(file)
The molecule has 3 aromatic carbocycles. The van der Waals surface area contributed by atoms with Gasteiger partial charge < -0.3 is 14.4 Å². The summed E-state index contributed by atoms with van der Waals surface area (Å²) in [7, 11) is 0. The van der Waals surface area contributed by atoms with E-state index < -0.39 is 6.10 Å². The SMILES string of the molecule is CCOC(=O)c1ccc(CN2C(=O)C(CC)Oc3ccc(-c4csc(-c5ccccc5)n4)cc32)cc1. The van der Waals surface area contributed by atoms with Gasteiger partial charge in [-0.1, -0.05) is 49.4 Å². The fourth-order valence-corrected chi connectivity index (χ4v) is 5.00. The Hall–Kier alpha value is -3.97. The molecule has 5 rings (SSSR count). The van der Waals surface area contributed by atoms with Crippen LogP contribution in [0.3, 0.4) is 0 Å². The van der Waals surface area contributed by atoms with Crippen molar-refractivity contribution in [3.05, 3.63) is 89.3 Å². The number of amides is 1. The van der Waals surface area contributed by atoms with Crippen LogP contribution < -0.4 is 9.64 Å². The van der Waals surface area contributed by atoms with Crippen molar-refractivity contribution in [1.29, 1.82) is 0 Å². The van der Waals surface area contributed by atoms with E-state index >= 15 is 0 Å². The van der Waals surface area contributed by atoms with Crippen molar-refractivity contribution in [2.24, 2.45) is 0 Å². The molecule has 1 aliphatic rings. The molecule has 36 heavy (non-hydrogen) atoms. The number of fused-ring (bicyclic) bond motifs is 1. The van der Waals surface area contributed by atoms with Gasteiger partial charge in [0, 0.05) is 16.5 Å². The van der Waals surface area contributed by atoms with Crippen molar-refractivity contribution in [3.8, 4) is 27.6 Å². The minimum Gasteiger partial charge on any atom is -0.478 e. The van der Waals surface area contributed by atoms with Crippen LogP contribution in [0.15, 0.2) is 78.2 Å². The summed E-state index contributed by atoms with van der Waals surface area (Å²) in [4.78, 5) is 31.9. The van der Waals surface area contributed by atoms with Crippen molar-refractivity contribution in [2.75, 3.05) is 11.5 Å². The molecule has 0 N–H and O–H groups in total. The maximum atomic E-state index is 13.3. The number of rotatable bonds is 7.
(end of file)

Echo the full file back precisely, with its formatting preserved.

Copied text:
The molecule has 3 aromatic carbocycles. The van der Waals surface area contributed by atoms with Gasteiger partial charge < -0.3 is 14.4 Å². The summed E-state index contributed by atoms with van der Waals surface area (Å²) in [7, 11) is 0. The van der Waals surface area contributed by atoms with E-state index < -0.39 is 6.10 Å². The SMILES string of the molecule is CCOC(=O)c1ccc(CN2C(=O)C(CC)Oc3ccc(-c4csc(-c5ccccc5)n4)cc32)cc1. The van der Waals surface area contributed by atoms with Gasteiger partial charge in [-0.1, -0.05) is 49.4 Å². The fourth-order valence-corrected chi connectivity index (χ4v) is 5.00. The Hall–Kier alpha value is -3.97. The molecule has 5 rings (SSSR count). The van der Waals surface area contributed by atoms with Crippen LogP contribution in [0.3, 0.4) is 0 Å². The van der Waals surface area contributed by atoms with Crippen molar-refractivity contribution in [3.05, 3.63) is 89.3 Å². The number of amides is 1. The van der Waals surface area contributed by atoms with Crippen LogP contribution < -0.4 is 9.64 Å². The van der Waals surface area contributed by atoms with Crippen molar-refractivity contribution in [1.29, 1.82) is 0 Å². The van der Waals surface area contributed by atoms with E-state index >= 15 is 0 Å². The van der Waals surface area contributed by atoms with Crippen molar-refractivity contribution in [2.24, 2.45) is 0 Å². The molecule has 1 aliphatic rings. The molecule has 36 heavy (non-hydrogen) atoms. The number of fused-ring (bicyclic) bond motifs is 1. The van der Waals surface area contributed by atoms with Gasteiger partial charge in [0, 0.05) is 16.5 Å². The van der Waals surface area contributed by atoms with Crippen molar-refractivity contribution in [3.8, 4) is 27.6 Å². The minimum Gasteiger partial charge on any atom is -0.478 e. The van der Waals surface area contributed by atoms with Crippen LogP contribution in [0.15, 0.2) is 78.2 Å². The summed E-state index contributed by atoms with van der Waals surface area (Å²) in [4.78, 5) is 31.9. The van der Waals surface area contributed by atoms with Crippen molar-refractivity contribution in [2.75, 3.05) is 11.5 Å². The molecule has 0 N–H and O–H groups in total. The maximum atomic E-state index is 13.3. The number of rotatable bonds is 7.